Researchers discovered a new CRISPR method that skips sections of a gene, providing more opportunities for them to regulate and express genes.
Scientists from the University of Illinois at Urbana-Champaign have reportedly developed a new CRISPR method that could revolutionize the way expressing and regulating genes are controlled. The new technique, dubbed as CRISPR-SKIP, can leave out specific sections of a gene, literally skipping them in the process.
According to the researchers, their discovery could potentially pave the way for treating gene mutations like Huntington’s disease and Duchenne muscular dystrophy. The researchers also highlighted the many ways their new tool could enhance the existing CRISPR techniques.
“Given the problems with traditional gene editing by breaking the DNA, we have to find ways of optimizing tools to accomplish gene modification,” Pablo Perez-Pinera, one of the researchers, said in a statement. “This is a good one because we can regulate a gene without breaking genomic DNA.”
In their study published in the journal Genome Biology, Perez-Pinera and his team described how their technique works.
In the paper, the researchers describe how the strands of DNA in most of our cells are divided into regions known as exons, which are responsible for creating proteins. Exons are said to be close to each other on a given DNA and have introns between them or the intervening regions which don’t appear to code for proteins.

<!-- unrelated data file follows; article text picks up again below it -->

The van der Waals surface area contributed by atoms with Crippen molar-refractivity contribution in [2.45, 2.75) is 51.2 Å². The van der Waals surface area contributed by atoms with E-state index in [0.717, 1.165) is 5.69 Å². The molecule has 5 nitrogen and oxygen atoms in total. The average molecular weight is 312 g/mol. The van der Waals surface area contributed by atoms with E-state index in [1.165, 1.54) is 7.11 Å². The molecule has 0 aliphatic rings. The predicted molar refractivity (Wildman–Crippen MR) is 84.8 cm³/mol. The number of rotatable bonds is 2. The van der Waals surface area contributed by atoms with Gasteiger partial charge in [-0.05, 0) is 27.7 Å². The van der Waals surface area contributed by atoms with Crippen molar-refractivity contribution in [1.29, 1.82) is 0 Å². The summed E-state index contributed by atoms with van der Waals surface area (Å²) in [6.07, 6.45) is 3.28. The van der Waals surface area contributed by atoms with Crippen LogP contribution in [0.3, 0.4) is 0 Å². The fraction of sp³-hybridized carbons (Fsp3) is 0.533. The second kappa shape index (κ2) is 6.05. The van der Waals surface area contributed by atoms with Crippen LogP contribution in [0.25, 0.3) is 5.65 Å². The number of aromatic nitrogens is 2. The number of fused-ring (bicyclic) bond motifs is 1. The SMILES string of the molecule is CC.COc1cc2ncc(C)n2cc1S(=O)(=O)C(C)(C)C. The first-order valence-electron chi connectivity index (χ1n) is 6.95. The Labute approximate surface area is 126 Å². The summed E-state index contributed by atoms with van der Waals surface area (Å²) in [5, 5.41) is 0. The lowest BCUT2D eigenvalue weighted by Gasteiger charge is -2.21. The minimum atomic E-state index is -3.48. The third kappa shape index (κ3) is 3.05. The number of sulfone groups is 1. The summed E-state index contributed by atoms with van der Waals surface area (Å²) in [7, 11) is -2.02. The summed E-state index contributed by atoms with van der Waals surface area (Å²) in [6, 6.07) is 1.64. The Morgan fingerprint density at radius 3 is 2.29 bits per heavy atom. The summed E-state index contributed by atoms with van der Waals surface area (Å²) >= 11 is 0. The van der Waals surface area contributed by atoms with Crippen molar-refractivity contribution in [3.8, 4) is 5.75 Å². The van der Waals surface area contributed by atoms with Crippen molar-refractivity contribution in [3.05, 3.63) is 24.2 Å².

During the creation of proteins, only the exons are being coded into the RNA for protein synthesis while the DNA is read from start to finish. These exons are usually stitched into long fragments, forming a single RNA sequence made up of multiple individual exons back-to-back from each other.
The new CRISPR method works by modifying a single base at the start of a target exon. Because of this, the cell’s system will read the anomaly as an intervening, non-coding sequence, ignoring or skipping the sequence during protein synthesis. As a result, the protein created from the synthesis will be slightly altered, causing some changes in the way the protein functions.
“While skipping exons results in proteins that are missing a few amino acids, the resulting truncated proteins often retain partial or full activity – which may be enough to restore function in some genetic diseases,” Perez-Pinera added.
At the moment, CRISPR-SKIP has reportedly produced transient results which require injections of therapeutic DNA to sustain the treatment, making it lifelong in almost every case.
“By editing a single base in genomic DNA using CRISPR-SKIP, we can eliminate exons permanently and, therefore, achieve a long-lasting correction of the disease with a single treatment,” Alan Luu, author of the study, went on to say. “The process is also reversible if we would need to turn an exon back on.”